Juvenile accused of trying to run over deputy
A 17-year-old Douglas High School student, accused of trying to run over a deputy investigating a juvenile party in the Pine Nuts, is being charged as an adult.
Jaden Rae Pool has been charged with two felonies and a gross misdemeanor in connection with the Sept. 10 event. The deputy was uninjured.
District Judge Michael Gibbons certified Pool as an adult on Monday.
Pool’s attorney, Thomas Armstrong of Carson City, said Wednesday his client spent 30 days in juvenile detention before he was released.
Gibbons set Pool’s bail at $7,500.
According to reports, the deputy said he arrived at the Pine Nuts shortly after 11 p.m. Sept. 10 but was unable to locate the party.
He said he saw multiple vehicles driving in the area, including two which were driving 50 mph in a posted 35 mph zone.
The deputy made a U-turn and noticed both vehicles beginning to speed up, cutting in front of each other in an attempt to elude the officer.
He initiated a traffic stop, but the vehicles failed to stop and continued to the intersection of both Pinenut roads.
Despite the lights and sirens, the suspect’s vehicle continued until a dead end or closed gate at the Douglas County transfer station.
The officer said the driver attempted to make a U-turn at the gate and positioned itself parallel to the patrol car.
The deputy turned a spotlight on the driver who raised both hands in the air.
The deputy said as he began to raise his handgun, the suspect looked at him and turned his vehicle toward him. As the deputy stood outside the door of his patrol car, the suspect’s vehicle continued toward him as he ran to get out of the way,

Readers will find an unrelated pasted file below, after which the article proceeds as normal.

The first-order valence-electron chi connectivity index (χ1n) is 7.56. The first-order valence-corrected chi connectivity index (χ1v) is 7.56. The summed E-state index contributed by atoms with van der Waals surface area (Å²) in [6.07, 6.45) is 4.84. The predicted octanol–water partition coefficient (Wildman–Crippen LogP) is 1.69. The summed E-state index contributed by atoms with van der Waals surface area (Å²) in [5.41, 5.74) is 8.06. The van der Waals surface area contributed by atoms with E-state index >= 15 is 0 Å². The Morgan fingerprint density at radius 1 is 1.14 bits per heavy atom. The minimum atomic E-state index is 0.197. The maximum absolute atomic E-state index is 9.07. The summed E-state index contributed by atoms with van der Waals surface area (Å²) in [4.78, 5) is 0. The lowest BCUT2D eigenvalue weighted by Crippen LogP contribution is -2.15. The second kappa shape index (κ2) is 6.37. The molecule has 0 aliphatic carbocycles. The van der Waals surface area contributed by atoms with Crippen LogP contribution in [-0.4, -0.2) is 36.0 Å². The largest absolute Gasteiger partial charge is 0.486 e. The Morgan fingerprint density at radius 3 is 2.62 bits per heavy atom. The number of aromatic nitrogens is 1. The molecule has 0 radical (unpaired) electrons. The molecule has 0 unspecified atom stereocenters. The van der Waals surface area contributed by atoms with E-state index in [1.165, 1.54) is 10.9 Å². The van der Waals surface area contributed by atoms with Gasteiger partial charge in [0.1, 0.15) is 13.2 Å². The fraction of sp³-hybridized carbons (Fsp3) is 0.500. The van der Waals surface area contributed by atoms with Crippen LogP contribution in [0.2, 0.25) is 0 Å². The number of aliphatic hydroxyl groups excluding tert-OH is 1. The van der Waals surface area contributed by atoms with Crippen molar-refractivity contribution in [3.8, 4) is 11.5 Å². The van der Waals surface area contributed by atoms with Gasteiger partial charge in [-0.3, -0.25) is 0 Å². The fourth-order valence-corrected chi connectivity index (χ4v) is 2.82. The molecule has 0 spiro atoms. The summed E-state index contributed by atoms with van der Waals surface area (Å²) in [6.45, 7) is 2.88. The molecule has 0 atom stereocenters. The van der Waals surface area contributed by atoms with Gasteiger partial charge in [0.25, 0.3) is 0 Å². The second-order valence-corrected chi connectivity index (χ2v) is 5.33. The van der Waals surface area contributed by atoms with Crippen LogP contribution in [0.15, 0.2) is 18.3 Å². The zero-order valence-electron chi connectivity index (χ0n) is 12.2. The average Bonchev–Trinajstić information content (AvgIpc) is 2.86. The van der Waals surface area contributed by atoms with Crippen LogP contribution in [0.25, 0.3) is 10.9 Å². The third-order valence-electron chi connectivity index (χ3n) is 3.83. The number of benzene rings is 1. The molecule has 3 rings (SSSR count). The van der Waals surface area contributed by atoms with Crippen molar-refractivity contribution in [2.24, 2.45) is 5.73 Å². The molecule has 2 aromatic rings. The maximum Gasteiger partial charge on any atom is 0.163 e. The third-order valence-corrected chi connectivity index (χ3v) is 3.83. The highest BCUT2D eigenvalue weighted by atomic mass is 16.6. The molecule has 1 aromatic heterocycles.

“The suspect vehicle continued to veer towards me as if he was attempting to crush me in between the two vehicles,” the officer said in his report. “As the vehicle passed, it was approximately 1 inch from my door as I quickly shut it with myself between the door and unit attempting again to reenter my unit to avoid being struck.”
The suspect drove off at a high rate of speed and deputies terminated the search after an hour.
The vehicle was traced to Pool. His mother brought him to the sheriff’s office on Sept. 11 and he was taken into custody.
He is charged with eluding a peace officer, assault with a deadly weapon and willful injury to property for destruction of a fence .
Senior Justice Steven McMorris denied a request from prosecutor Laurie Trotter to raise Pool’s bail.
She made the request because of the nature of the charges and “the extent of his (juvenile) criminal history.”
“He has been bailed out and I am concerned about the threat to the community,” she said.
Armstrong argued that Gibbons set the bail and release conditions “and nobody knows Mr. Pool better than Judge Gibbons.”
He is under the supervision of the Department of Alternative Sentencing and is on house arrest with an ankle monitor.
Pool is forbidden to have alcohol or controlled substances and is subject to random search and seizure. He may not drive or have firearms or dangerous weapons.
“That includes a pocket knife,” McMorris said.
Pool may not have contact with several juveniles taken into custody with him unless in the classroom.
Armstrong said his client hoped to return school.
Pool’s next court appearance is set for Nov. 3.